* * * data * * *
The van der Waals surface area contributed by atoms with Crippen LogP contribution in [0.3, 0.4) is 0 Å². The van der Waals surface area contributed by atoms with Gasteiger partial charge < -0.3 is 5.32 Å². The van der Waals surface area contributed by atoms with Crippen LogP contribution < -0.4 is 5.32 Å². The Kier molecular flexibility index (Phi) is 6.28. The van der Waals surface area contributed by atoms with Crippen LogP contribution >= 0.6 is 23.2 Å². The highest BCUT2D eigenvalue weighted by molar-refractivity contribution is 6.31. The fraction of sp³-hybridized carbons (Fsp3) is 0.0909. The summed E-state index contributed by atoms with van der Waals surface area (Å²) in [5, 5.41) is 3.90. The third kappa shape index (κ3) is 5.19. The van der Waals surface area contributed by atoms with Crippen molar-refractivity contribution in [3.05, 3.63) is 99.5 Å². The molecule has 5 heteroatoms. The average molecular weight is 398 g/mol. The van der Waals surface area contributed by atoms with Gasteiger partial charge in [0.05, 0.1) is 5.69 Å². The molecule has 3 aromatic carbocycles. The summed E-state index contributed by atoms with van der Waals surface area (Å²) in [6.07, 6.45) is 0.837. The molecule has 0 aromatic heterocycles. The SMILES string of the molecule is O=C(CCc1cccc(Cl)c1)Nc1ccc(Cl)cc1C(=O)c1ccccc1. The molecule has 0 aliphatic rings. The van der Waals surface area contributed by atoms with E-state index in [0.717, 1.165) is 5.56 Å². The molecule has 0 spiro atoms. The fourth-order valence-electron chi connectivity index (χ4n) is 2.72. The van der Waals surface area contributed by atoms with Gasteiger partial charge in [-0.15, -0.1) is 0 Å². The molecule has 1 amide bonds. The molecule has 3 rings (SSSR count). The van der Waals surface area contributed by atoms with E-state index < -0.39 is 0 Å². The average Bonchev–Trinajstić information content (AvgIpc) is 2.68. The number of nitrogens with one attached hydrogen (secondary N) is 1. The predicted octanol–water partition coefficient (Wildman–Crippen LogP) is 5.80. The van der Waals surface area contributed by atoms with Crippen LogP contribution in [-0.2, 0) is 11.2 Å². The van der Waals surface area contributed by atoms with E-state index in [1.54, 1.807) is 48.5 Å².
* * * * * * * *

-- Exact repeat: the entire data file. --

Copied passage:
The van der Waals surface area contributed by atoms with Crippen LogP contribution in [0.3, 0.4) is 0 Å². The van der Waals surface area contributed by atoms with Gasteiger partial charge < -0.3 is 5.32 Å². The van der Waals surface area contributed by atoms with Crippen LogP contribution < -0.4 is 5.32 Å². The Kier molecular flexibility index (Phi) is 6.28. The van der Waals surface area contributed by atoms with Crippen LogP contribution >= 0.6 is 23.2 Å². The highest BCUT2D eigenvalue weighted by molar-refractivity contribution is 6.31. The fraction of sp³-hybridized carbons (Fsp3) is 0.0909. The summed E-state index contributed by atoms with van der Waals surface area (Å²) in [5, 5.41) is 3.90. The third kappa shape index (κ3) is 5.19. The van der Waals surface area contributed by atoms with Crippen molar-refractivity contribution in [3.05, 3.63) is 99.5 Å². The molecule has 5 heteroatoms. The average molecular weight is 398 g/mol. The van der Waals surface area contributed by atoms with Gasteiger partial charge in [0.05, 0.1) is 5.69 Å². The molecule has 3 aromatic carbocycles. The summed E-state index contributed by atoms with van der Waals surface area (Å²) in [6.07, 6.45) is 0.837. The molecule has 0 aromatic heterocycles. The SMILES string of the molecule is O=C(CCc1cccc(Cl)c1)Nc1ccc(Cl)cc1C(=O)c1ccccc1. The molecule has 0 aliphatic rings. The van der Waals surface area contributed by atoms with E-state index in [0.717, 1.165) is 5.56 Å². The molecule has 0 spiro atoms. The fourth-order valence-electron chi connectivity index (χ4n) is 2.72. The van der Waals surface area contributed by atoms with Gasteiger partial charge in [-0.15, -0.1) is 0 Å². The molecule has 1 amide bonds. The molecule has 3 rings (SSSR count). The van der Waals surface area contributed by atoms with E-state index < -0.39 is 0 Å². The average Bonchev–Trinajstić information content (AvgIpc) is 2.68. The number of nitrogens with one attached hydrogen (secondary N) is 1. The predicted octanol–water partition coefficient (Wildman–Crippen LogP) is 5.80. The van der Waals surface area contributed by atoms with Crippen LogP contribution in [-0.2, 0) is 11.2 Å². The van der Waals surface area contributed by atoms with E-state index in [1.54, 1.807) is 48.5 Å².